So I numb myself, numb myself from my experiences and the upshot is that I end up numbing myself from everything. I can become an emotional void, walking though life like an automaton. And I need to know I am still really here, that I am human, that I am capable of feeling at least physically. So I feel the burn on my flesh, the slam of my body against the wall and I momentarily reconnect with my body and feel something.

For many, tears do not come. We are so removed from ourselves, so desperate to avoid the depths and strength of our emotional pain that we do not allow it to register through our eyes, and definitely not in front of you. I do not want to show you my weakness, my vulnerability, to experience the humiliation. Just like we generally don’t parade our scars, our harming secrets and hide them under long-sleeved tops and long trousers, even in the height of Summer, we will not parade our pain in tears either.

So often the way we deal with our pain terrifies those around us- family, friends, professionals. Our actions are so alien, as much beyond their comprehension as my feelings are to me. Some see us as attention seekers but we are not. We largely operate in private and go to great lengths to hide our coping mechanisms. Others believe that they just need to get tough with us, be firm and tell us to stop. But this is futile. If we could stop do you not think we would choose to? We feel shame at what we do already without your judgement. Further judgement is only more likely to drive us to harm.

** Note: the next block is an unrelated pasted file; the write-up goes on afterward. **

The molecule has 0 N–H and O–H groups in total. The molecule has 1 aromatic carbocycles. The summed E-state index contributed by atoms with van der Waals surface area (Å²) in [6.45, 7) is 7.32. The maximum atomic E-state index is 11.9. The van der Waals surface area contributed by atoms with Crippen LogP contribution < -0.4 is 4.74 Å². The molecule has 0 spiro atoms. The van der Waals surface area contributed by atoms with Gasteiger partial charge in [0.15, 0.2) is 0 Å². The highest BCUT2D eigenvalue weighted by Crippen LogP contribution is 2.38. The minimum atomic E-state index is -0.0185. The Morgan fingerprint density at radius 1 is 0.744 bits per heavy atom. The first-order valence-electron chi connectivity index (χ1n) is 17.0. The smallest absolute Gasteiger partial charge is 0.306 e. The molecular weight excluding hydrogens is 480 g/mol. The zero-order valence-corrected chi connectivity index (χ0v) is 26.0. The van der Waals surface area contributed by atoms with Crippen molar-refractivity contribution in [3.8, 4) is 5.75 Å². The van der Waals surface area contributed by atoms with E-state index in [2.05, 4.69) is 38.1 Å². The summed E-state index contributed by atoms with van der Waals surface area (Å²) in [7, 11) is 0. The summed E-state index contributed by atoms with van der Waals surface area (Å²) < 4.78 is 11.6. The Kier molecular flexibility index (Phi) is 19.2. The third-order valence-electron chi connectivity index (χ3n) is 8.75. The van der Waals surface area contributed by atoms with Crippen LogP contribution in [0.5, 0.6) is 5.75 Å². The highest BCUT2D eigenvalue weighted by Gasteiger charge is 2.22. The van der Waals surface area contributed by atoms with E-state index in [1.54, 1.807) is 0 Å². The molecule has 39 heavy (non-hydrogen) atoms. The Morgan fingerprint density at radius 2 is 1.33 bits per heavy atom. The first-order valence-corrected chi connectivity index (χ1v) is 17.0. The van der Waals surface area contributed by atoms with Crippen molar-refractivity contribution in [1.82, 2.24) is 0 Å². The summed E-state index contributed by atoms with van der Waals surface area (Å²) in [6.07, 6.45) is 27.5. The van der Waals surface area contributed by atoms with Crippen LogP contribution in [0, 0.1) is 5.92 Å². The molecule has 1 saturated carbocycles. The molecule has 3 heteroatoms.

So what can you as our workers, our professional helpers, do for us?
How can you help us?

1. Don’t judge, instead listen and try to understand

If we feel that you are not judging, and that you are curious as to why we do what we do, how it makes us feel, we are more likely to begin to find real words than bloody ones. Helping always starts from a place of trying to understand, not trying to change. Help starts from a place where your ears are more important than your mouths. So it’s not about telling us to stop, it’s about first understanding how it started.

So often we have just learned not to use our verbal words because no-one was there to listen so we found physical alternatives. We desperately need to learn what it is to experience someone who is really prepared to listen. Not someone who is puffed up with their own expertise, but someone who has the humility and the compassion to see that a head full of expertise and knowledge counts for nothing if it does not have a good pair of listening ears attached. So often those who are supposed to have helped us have failed us by paying more attention to a diagnostic manual than in listening to our stories, to each individual, to how our harming came to be, and therefore fail to recognise how to help each of us, as individuals, to stop.

2. Discuss safety as a priority